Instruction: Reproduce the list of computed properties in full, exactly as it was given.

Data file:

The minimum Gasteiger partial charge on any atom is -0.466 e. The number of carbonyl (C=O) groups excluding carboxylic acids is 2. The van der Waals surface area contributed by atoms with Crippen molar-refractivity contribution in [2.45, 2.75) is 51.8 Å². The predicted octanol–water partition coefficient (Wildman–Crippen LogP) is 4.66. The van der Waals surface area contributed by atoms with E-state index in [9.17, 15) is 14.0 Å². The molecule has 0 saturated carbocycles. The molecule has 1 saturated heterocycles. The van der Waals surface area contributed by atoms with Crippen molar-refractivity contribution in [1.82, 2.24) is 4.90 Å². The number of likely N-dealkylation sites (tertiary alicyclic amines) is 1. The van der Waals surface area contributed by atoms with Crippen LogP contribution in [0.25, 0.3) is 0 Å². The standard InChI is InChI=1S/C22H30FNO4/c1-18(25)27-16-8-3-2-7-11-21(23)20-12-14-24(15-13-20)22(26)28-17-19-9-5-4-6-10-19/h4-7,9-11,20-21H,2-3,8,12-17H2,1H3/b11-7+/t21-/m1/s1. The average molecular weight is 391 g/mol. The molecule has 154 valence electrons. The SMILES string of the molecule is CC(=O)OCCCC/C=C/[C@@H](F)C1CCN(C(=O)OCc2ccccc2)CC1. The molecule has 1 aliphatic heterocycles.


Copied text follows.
The minimum Gasteiger partial charge on any atom is -0.466 e. The number of carbonyl (C=O) groups excluding carboxylic acids is 2. The van der Waals surface area contributed by atoms with Crippen molar-refractivity contribution in [2.45, 2.75) is 51.8 Å². The predicted octanol–water partition coefficient (Wildman–Crippen LogP) is 4.66. The van der Waals surface area contributed by atoms with E-state index in [9.17, 15) is 14.0 Å². The molecule has 0 saturated carbocycles. The molecule has 1 saturated heterocycles. The van der Waals surface area contributed by atoms with Crippen molar-refractivity contribution in [1.82, 2.24) is 4.90 Å². The number of likely N-dealkylation sites (tertiary alicyclic amines) is 1. The van der Waals surface area contributed by atoms with Crippen LogP contribution in [0.25, 0.3) is 0 Å². The standard InChI is InChI=1S/C22H30FNO4/c1-18(25)27-16-8-3-2-7-11-21(23)20-12-14-24(15-13-20)22(26)28-17-19-9-5-4-6-10-19/h4-7,9-11,20-21H,2-3,8,12-17H2,1H3/b11-7+/t21-/m1/s1. The average molecular weight is 391 g/mol. The molecule has 154 valence electrons. The SMILES string of the molecule is CC(=O)OCCCC/C=C/[C@@H](F)C1CCN(C(=O)OCc2ccccc2)CC1. The molecule has 1 aliphatic heterocycles.